The Secret to Power Skating Development

Power skating development isn’t always fun.

Yes, it’s far more fun for the players who have developed their skating skills to a point where they have a clear advantage over the other players on the ice.

But for the vast majority, practicing power skating can be extremely challenging.power skating parachute training
Throughout the years I have seen many students bent out of shape.
I have even seen adult students fight back tears.

Why?
When you’re working to develop new skills – you know, the kind that are just outside of your current ability – it takes extreme perseverance to push through the frustration.

You can’t execute a skating skill yet, but you expect yourself to be able to.
You know what you want to happen, but you can’t get your coordination right.

You’re at a crossroads here.
You can either shrink in the face of frustration, or you can persevere.
Sink or swim.
You choose.

There’s this increasingly popular concept of “Deep Practice” that I want you to embrace. It involves practicing by struggling in targeted ways. It’s a method of practicing at the edges of your ability, where you make mistakes, which makes you more proficient.
Explaining it in detail requires some neurological science, which I am not qualified enough to go too deep into. But my understanding is that there’s this neural substance called Myelin that wraps around and insulates the fibers of your nerve cells, improving the speed and accuracy with which thoughts travel through your brain.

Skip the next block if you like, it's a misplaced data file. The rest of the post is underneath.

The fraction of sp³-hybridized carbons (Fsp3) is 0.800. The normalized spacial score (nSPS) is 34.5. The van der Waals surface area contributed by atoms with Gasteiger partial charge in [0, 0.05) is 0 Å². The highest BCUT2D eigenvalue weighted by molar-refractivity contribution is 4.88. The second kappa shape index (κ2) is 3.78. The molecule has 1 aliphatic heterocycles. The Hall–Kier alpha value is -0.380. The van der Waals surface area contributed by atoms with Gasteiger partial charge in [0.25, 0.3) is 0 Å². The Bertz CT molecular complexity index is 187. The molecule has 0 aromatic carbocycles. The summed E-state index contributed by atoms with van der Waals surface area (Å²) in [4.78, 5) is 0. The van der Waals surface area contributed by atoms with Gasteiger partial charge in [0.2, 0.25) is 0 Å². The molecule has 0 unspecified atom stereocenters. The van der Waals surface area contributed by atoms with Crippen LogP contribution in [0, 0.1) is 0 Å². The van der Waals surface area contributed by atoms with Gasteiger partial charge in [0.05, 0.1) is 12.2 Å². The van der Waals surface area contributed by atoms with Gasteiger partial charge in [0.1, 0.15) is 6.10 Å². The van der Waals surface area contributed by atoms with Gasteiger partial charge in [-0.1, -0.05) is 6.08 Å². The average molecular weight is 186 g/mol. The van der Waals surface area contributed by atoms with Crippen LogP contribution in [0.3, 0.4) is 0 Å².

The more you engage in deep practice, the more insulated the related nerve cells become. (book references for where I read about it at the end)

Myelin, combined with the building up of your skating muscles, is what we’re talking about when we say, “muscle memory.”
Achieving a high level of this combination is what makes your power skating become second-nature. You move with speed and agility without thinking.
Which gives you greater concentration to focus on reading and reacting.
And positioning.
And stick handling.
And scoring.

So, what’s the secret to power skating development?

Hard work.

There’s the secret.
Go ahead and let it out.
Post it to social media and tell everyone you know.
We’re not worried.
Because the truth is, only a select few will be willing to do the work it takes to capture their full potential.

Most will back down to their frustration.
Many will avoid the challenge with statements like:

  • “that practice is boring.”
  • “I’m too tired today.”
  • “I’ll go another time.”

Let’s face it, even the worst day shooting pucks is still pretty fun.
Developing your power skating, on the other hand, is extremely hard work.
It’s hard work building up your myelin and strengthening your skating muscles.
But here’s the good news: the payoff is tremendous.

Google this: “what do you look for in a hockey recruit?”
You’ll find an overwhelming number of college coaches quoted saying that skating is #1 at top of their list.

So, for those of you who choose to engage in Deep Practice and face their frustrations in the name of power skating development, I will see you on the ice.
My pledge is that I will push you to skate at the edge of your ability.
It won’t be easy.
As a matter of fact, it will be difficult.
But if you stick with it, and learn to embrace it, you will change your game.

Book references:

  • Outliers by Malcolm Gladwell
    One of my favorite authors and thinkers of all time. Where I first learned about Myelin.
  • The Talent Code by Daniel Coyle
    Very insightful reading, myelin and performance development explained.